Last year, two Baltimore police officers arrested a man for possessing a sawed-off shotgun. The case was referred to federal court, where a plea agreement was arranged that sent him to jail for 63 months, reports the Baltimore Sun. The case is one of thousands federal authorities have used to bolster statistics in what critics allege is an effort to blur results and show a successful campaign to reduce gun violence. After three years, $1 billion, and a major shift in the way this country deals with gun crime, another bleaker set of numbers tells a different story.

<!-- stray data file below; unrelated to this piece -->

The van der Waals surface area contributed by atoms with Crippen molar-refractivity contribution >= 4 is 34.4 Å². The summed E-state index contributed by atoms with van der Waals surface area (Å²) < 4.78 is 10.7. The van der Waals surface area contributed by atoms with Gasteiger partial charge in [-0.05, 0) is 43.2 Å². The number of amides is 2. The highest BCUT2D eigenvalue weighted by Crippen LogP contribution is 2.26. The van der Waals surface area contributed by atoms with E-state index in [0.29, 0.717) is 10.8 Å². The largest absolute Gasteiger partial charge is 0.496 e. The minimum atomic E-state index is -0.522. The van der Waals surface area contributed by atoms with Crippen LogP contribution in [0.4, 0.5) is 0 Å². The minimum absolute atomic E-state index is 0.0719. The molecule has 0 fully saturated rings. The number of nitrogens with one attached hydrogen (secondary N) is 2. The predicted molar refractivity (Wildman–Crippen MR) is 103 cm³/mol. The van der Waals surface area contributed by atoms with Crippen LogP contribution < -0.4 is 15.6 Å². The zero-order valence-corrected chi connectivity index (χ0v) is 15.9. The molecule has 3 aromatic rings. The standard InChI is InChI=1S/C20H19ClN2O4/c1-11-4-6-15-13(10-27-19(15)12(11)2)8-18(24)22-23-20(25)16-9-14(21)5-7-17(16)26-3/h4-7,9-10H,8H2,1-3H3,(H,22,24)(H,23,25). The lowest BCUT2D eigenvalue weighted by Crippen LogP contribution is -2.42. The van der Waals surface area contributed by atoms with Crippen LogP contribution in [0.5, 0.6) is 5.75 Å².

The federal Bureau of Alcohol, Tobacco, Firearms and Explosives said it opened 29,000 firearm cases last year, including the Baltimore case because the gun had crossed state lines. By focusing on largely local gun possession cases, federal prosecutors and agents are less likely to investigate and prosecute federal gun offenses that target corrupt dealers and traffickers. Law enforcement officials say the results are everywhere: Criminals are more easily obtaining guns, and America’s cities and towns are awash in firearms. “The gun problem in this city seems to me to be completely unchecked,” said Baltimore Police Commissioner Kevin P. Clark.